Tuesday, March 18, 2014

Near the Hope by Jennifer Davis Carey

Near the HopeThis is the story about a woman who immigrated from Barbados in the early 1900s, seeking a better life, only to realize she had gone from the frying pan into the fire in a way. Here in the States, the "Great One" aka white people still ruled and the people of color were still changing the Great Ones' chamber pots.
"I didn't leave one hell to jump into another. At least at home, I understand the boundaries. Here, I haven't seen one yet. These people here are without limit."
It's an interesting read and I was interested in it because my own grandmother was a seamstress from Puerto Rico trying to survive in New York a few generations after this one.

Dellie makes it to New York and through her eyes, we see how hard it was to find a job, a place to live, all that jazz, in this time period, and something else I appreciated was the look at racism from her POV. I was amazed that some West Indians looked down on the American Negro, considered themselves not the same even though they were facing the same struggle: prejudice. The whites of course, lump them all together.

Dellie believes the cause of the American Negro is her cause too. I admire many things she says and does in this story.
"For this colored woman, this Negro woman. Whatever the difference is between the two. 'Tis sure my eyes can't see it. Show them what we can do in this country. To show them we can do any kind of work... And this colored woman is tired of scrubbing floor for a few raw-mouth pennies each week and standing out early-early so the matron can look over before she point to me as worthy to mop up for her. Check my hands to see if they are clean enough to hold a soggy sponge."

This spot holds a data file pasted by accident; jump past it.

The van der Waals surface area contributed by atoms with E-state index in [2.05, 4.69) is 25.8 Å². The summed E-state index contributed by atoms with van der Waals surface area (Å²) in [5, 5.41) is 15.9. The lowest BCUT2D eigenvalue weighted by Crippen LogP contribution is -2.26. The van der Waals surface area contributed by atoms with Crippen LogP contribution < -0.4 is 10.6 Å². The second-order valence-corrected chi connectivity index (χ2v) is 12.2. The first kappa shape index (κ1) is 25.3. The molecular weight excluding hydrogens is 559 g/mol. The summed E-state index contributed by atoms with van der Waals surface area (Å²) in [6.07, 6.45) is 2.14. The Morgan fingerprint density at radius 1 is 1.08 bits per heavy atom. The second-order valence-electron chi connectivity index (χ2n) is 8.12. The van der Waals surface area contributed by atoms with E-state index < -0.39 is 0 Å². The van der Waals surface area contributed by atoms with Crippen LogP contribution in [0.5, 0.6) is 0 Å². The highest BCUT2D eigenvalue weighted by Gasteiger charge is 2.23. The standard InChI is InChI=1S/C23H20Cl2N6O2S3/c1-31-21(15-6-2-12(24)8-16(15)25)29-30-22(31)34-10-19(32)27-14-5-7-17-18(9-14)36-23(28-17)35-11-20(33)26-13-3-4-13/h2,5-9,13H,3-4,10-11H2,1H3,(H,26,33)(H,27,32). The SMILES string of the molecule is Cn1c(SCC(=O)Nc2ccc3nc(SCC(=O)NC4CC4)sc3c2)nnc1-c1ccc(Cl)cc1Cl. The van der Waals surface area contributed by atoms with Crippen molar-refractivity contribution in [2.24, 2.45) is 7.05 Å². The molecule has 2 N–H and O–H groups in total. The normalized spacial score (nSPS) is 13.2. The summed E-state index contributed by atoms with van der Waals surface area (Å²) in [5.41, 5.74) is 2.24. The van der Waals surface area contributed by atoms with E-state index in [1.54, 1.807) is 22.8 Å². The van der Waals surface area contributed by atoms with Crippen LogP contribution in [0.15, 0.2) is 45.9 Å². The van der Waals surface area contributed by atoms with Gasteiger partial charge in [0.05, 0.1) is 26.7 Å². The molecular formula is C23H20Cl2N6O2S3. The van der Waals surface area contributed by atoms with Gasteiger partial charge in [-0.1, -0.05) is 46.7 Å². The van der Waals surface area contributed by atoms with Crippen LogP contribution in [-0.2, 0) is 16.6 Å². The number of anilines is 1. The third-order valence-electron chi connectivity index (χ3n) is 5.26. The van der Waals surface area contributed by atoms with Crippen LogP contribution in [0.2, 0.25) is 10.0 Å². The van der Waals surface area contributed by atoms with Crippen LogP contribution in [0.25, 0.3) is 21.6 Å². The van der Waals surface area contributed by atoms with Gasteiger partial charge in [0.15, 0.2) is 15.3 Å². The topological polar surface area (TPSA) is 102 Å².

That's what Dellie declares when she hears white seamstresses have gone on strike due to poor working conditions. She declares it a chance for the American Negro woman and herself. This was another twist in the story I liked, this bit of history. Though her visit to the factory is brief, it leaves a strong impact. It's an educational moment, seeing what these women faced.

It doesn't quite work out at the factory, but yet again, readers see an incredible and brave side to Dellie.

Other things readers will take away from this novel is life in Barbados in the early 1900s, how the workers were disappearing, running off to Panama, how the white people were worried, and there are little bits of culture one will pick up from men on stilts, parades, weddings, and food. There's also some tame romance that could have used more development. Otherwise it's a story of a life, with ups and downs, loss and learning.

Quibble: I can tell it's a first novel. It doesn't have a good flow. It's a bit stilted and the dialogue is very formal with few to no contractions. In between the drama--the factory, the greedy landlady, etc, the story was tedious at times.

I won this on LibraryThing.

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